It’s also about a celebration of the game in downtown Detroit with a second outdoor ice sheet at Comerica Park hosting an Ontario Hockey League doubleheader, an AHL game, two Leafs-Wings alumni games and other youth hockey games. It’s about more than a quarter-million fans turning through the turnstiles in both stadiums among all the events the league and Wings had planned.
It’s about the legacy that Wings owner Mike Ilitch wanted to leave behind with this event. The Wings under his helm have been the model franchise in the NHL for two-plus decades. They had plans to raise the bar on an already through-the-roof event.
It was going to be the best Winter Classic ever.
Ilitch and the Wings want it done right, not hurriedly cobbled together a month from now when perhaps there’s a new CBA with zero opportunity to have promoted it since Sept. 15 when the lockout sucked the life out of the event.
While the Wings may never admit it publicly, Friday’s cancellation was likely a moment of relief. If the NHL is back next season in full form, its labor troubles behind it, there will be a game at the Big House between the Leafs and Red Wings, plus the kind of festival of events at Comerica that the Wings wanted all along.
We’re all just going to have to wait one year longer for it.
I’m not saying the league should escape blame for this, but I’d suggest where the blame should really lie is in the fact that this lockout is still happening. This is a CBA that, when all is said and done, will likely have most of the elements that many of us predicted months ago could bridge the gap between both sides.
If I’m a fan today, I’m angry that the league and NHLPA haven’t been able to resolve their differences in labor talks. It’s an absolute disgrace that the lockout had to last into November, never mind the possibility it may go even longer than that.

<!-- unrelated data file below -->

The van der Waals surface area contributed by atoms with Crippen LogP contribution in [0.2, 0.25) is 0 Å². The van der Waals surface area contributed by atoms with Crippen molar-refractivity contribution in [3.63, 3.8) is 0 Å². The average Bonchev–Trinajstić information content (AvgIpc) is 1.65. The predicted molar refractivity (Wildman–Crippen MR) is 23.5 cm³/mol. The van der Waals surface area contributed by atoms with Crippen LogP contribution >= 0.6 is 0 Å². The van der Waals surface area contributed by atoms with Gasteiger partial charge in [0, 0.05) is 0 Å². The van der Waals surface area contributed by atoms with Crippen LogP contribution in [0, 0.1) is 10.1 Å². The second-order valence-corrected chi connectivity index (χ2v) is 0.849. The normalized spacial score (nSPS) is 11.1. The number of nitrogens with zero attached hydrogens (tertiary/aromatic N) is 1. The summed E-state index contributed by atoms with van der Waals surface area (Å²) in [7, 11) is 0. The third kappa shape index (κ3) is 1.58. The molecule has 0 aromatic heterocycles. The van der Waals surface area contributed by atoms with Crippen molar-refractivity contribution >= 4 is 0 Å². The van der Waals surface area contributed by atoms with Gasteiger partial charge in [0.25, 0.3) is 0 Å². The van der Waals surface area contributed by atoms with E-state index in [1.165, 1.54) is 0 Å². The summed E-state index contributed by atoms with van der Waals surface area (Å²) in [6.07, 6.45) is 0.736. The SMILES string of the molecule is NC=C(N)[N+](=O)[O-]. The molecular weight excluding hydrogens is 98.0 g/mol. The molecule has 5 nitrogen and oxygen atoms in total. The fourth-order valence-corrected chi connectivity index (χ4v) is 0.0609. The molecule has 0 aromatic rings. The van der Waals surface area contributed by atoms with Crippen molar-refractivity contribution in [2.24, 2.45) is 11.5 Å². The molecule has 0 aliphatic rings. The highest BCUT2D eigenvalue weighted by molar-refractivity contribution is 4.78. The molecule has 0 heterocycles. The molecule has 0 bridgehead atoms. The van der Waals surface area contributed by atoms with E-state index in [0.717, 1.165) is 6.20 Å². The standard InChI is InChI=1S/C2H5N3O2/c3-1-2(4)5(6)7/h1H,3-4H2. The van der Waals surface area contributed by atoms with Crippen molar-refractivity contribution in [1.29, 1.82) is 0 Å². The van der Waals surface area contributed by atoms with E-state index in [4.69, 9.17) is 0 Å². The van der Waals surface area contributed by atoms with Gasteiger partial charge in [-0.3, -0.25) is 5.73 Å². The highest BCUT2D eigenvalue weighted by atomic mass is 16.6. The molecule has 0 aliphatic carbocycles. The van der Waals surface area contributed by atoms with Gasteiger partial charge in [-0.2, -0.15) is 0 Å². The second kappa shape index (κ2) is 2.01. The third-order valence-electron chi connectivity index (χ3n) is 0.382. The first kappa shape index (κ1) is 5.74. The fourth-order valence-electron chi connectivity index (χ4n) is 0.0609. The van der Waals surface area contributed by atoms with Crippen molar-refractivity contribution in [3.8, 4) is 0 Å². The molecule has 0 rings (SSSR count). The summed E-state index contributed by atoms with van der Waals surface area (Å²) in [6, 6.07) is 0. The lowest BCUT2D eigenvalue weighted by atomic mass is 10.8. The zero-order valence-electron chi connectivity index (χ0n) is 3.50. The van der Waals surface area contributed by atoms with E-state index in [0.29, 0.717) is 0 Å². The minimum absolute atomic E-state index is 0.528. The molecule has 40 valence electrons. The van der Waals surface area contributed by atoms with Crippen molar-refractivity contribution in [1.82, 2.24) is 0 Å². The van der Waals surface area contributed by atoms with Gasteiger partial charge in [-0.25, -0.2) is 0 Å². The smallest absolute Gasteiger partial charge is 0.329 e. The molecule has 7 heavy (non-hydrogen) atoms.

It should not have been that hard to figure out how to divvy up the revenue pie. And for that, NHL commissioner Gary Bettman and NHLPA executive director Donald Fehr deserve all the criticism they’re getting from fans.
But when it comes to Friday’s cancellation of the Winter Classic, it was the right move, and the only move.
This season is going to be a sham either way. Let’s not denigrate the Winter Classic with it.
"The NHL’s decision to cancel the 2013 Bridgestone NHL Winter Classic is unnecessary and unfortunate, as was the owners’ implementation of the lockout itself. The fact that the season has not started is a result of a unilateral decision by the owners; the players have always been ready to play while continuing to negotiate in good faith. We look forward to the league's return to the bargaining table, so that the parties can find a way to end the lockout at the earliest possible date, and get the game back on the ice for the fans."
NHL deputy commissioner Bill Daly (from NHL statement):
The logistical demands for staging events of this magnitude made today’s decision unavoidable. We simply are out of time. We are extremely disappointed, for our fans and for all those affected, to have to cancel the Winter Classic and Hockeytown Winter Festival events."
"We look forward to bringing the next Winter Classic and the Hockeytown Winter Festival to Michigan.”
Wings' d-man Niklas Kronwall:
"That's one of those things that you were really looking forward to this year. Everyone here, not only the players but the fans. Everyone would be bummed out."